+ Conviction

Then said Evangelist, if this be thy Condition, why standest
thou still? He answered, because I know not
whither to go.
Then he gave him a †Parchment
Roll, and there was written within, * Fly from the
Wrath to come.

of the necessity of flying.

* Mat. 3. 7.

The Man therefore read it, and looking upon Evangelist very carefully, said, Whither must I fly? Then said Evangelist, pointing with his Finger over a very wide Field, Do you see yonder Wicket-Gate? The Man said, No*; Then said the other, Do you see yonder tshining Light? He said, I think I do. Then said Evangelist, Keep that Light in your Eye, and go up directly thereto, so shalt thou see the Gate; at which when thou knockest, it shall be told thee what thou shalt do.

* Mat. 7. Psal. 119.105. 2 Pet. 2. 29. + Christ, and the way to him cannot be found without the word.

* Luke 14. 16.

So I saw in my Dream, that the Man began to run; now he had not run far from his own Door, but his Wife and Children perceiving it, began to cry after him to return; but the man put his Fingers in his Ears, and ran on crying, Life, Life, Eternal Life so he loooked not behind him but fled towards the middle of the Plain.

+ Gen. 19. 17.
* They that
fly from the
wrath to
come, are a

gazing stock
to the world.

+ Jer. 20. 10.

* Obstinate and Pliable follow him.

The Neighbours also came out to see him run, and as he ran, some mocked, others threatned, and some cried after him to return; And among those that did so, there were two that were resolved to fetch him back by force. *The Name of the one was Obstinate, and the Name of the other Pliable. Now by this time the Man was got a good distance from them; but however they were resolved to pursue him; which they did, and in a little time they overtook him. Then said the Man, Neighbours, Wherefore are you come? They said, to perswade you to go back with us; but he said, that can by no means be? You dwell, (said he) in the City of Destruction, (the place also where I was born) I see it to be so; and dying there, sooner or later, you will sink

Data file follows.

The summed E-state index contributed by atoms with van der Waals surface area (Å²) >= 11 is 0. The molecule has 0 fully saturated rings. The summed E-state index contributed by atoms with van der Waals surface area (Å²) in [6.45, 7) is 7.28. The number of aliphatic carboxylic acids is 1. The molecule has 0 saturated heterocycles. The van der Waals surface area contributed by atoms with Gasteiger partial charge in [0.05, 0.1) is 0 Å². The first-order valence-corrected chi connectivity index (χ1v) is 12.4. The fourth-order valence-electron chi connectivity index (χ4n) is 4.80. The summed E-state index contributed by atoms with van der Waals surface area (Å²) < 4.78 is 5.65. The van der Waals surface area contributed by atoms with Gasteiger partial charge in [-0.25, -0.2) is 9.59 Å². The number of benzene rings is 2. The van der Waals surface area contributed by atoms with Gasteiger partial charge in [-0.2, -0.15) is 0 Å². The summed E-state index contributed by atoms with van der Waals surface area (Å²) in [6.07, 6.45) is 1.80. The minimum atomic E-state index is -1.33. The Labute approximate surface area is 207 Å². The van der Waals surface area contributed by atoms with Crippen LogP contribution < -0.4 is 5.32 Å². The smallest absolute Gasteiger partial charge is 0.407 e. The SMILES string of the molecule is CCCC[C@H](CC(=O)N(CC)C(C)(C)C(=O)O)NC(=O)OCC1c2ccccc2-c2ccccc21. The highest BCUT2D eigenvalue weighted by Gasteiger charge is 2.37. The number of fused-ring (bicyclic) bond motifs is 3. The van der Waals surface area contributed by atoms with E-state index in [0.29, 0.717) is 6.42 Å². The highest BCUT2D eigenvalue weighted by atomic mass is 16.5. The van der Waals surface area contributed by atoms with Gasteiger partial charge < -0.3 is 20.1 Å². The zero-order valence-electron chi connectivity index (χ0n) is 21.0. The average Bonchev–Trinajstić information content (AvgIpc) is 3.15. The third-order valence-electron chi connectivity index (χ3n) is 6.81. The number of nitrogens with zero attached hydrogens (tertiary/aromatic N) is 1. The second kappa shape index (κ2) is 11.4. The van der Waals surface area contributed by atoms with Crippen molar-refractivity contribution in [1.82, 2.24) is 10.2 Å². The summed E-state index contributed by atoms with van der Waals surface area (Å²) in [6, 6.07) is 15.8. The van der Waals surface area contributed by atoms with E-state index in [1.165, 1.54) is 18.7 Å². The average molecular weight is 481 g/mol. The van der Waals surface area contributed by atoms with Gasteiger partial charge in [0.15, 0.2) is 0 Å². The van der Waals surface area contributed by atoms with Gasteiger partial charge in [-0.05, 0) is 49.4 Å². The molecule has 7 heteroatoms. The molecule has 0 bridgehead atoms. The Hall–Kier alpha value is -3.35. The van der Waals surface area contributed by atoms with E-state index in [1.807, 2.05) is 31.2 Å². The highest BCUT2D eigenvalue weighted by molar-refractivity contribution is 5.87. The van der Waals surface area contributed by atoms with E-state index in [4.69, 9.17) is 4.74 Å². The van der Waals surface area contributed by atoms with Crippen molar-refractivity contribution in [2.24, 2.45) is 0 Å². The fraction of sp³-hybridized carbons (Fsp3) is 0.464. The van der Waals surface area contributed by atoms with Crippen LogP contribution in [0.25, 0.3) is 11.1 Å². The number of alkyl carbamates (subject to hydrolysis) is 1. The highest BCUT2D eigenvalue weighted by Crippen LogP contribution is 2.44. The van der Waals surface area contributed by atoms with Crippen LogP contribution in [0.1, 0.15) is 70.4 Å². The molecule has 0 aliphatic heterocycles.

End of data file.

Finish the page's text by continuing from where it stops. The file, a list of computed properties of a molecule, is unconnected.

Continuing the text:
lower than the Grave, into a Place that burns with Fire and Brimstone; be content good Neighbours, and go along with me. *What, said Obstinate, and leave our Friends and our Comforts behind us!

* Obstinate.

+ Christian.

* 2 Cor. 4. 18.

†Yes, said Christian (for that was his name) because, that all, which you shall forsake, is not *worthy to be compared with a little of that that I am seeking to enjoy ; and if you will go along with me, and hold it, you shall fare as I my self; for there where I go is fenough and to spare; Come + Luke 15. 17. away, and prove my Words.

Obst. What are the things you seek, since you leave all the world to find them?

*

I Pet. I. 4.

Chr. I seek an Inheritance, incorruptible, undefiled, and that fadeth not away; and it is laid up in Heaven, tand safe there, to be bestowed, at the time appointed, on them that diligently seek it. Read it so, if you will, in my Book.

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Heb. 11. 16.

Obst. Tush, said Obstinate, away with your Book; will you go back with us, or no?

Chr. No, not I, said the other; because I have laid my hand to the *Plow. * Luke 9. 62. Obst. Come then, Neighbour Pliable, let us turn again, and go home without him; there is a Company of these Craz'd-headed Coxcombs, that when they take a Fancy by the end, are wiser in their own Eyes than seven men that can render a

reason.

Pli. Then said Pliable, don't revile; if what the good Christian says, is true, the things he looks after are better than ours; my heart inclines to go with my Neighbour.

Obst. What! more fools still? Be ruled by me, go back; who knows whither such a brain-sick fellow will lead you u? Go back, go back, and be wise.

* Christian and Obstinate

Chr. Nay, but do thou come with thy Neighbour, Pliable, there are such things to be had which I spoke of, and many more Glories besides; if you believe not me, read here in this Book; and for the truth of what is exprest therein, behold all is confirmed by the blood of him that made it.

pull for Pliable's Soul.

+ Heb. 9. 17, 18, 19, 20, 21.